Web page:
Constable abolishment bill amended to require vote of the people Back to All Articles »

Mitch Sneed
Alex City Outlook

The Alabama State Senate passed and sent back to the House

an amended bill that would abolish constable positions in Tallapoosa

County provided the voters opt to do so after it is put on the ballot.

House Bill 569, a piece of local legislation introduced by

Rep. Pebblin Warren of Tuskegee, had been previously passed by the

House of Representatives in a roll call vote where just 12

representatives voted yes, Alexander City’s Mark Tuggle voted no and 77

representatives did not vote.

The original bill read: “In Tallapoosa County, effective

at the end of the current term of office of any constable in the county,

the office of constable provided for in each election precinct pursuant

to Chapter 23, Title 36, Code of Alabama 1975, is abolished.”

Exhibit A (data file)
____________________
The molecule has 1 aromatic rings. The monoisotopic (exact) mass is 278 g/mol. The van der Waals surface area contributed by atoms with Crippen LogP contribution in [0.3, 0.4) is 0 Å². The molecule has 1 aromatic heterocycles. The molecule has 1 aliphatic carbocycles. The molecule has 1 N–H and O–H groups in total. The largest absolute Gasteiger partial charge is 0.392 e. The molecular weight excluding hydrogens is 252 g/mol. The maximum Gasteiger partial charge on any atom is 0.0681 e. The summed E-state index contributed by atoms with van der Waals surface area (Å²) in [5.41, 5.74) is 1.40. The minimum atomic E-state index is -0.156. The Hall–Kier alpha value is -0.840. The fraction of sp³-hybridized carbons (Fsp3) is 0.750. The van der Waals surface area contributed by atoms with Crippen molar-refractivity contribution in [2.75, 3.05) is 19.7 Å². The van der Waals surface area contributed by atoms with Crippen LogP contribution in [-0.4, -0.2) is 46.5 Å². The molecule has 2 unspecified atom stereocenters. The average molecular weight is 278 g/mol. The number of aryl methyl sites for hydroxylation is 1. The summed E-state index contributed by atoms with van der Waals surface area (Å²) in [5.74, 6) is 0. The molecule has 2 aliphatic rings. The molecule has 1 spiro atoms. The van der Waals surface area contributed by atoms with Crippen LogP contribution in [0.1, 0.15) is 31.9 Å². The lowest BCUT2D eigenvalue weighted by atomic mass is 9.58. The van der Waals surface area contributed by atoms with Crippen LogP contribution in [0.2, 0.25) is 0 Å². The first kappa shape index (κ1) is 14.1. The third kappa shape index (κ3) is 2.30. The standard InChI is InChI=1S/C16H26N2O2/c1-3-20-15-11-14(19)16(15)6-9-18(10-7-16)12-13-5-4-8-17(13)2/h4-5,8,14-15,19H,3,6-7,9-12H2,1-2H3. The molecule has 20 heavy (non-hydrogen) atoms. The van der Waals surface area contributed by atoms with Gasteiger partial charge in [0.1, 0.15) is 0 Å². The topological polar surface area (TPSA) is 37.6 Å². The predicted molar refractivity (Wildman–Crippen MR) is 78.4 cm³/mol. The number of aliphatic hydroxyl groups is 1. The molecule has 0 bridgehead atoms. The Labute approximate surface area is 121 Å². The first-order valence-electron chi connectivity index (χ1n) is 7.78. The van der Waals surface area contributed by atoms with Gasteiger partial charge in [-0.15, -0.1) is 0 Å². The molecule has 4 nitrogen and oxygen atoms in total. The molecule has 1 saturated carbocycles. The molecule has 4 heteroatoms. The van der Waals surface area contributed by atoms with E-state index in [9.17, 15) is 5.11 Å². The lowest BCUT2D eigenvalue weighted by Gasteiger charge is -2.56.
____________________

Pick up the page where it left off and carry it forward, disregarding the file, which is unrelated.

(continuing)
But the Senate’s move to put the measure to a vote of the

people will have to be taken up and passed by the House in the last two

days of the session to become reality.

Sen. Tom Whatley said that amended bill lets the issue be decided by the voters of Tallapoosa County.

“We passed with the change that will have it on the ballot

on Aug. 15 at the same time that the people go to the polls on the U.S

Senate race,” Whatley said. “If the people think the positions should be

abolished, they can voice their opinion at that time. If they want to

keep the positions, the vote will show that. If that happens they will

remain and hopefully be used to aid the citizens and the legal system

through process service and other duties that fit the scope of the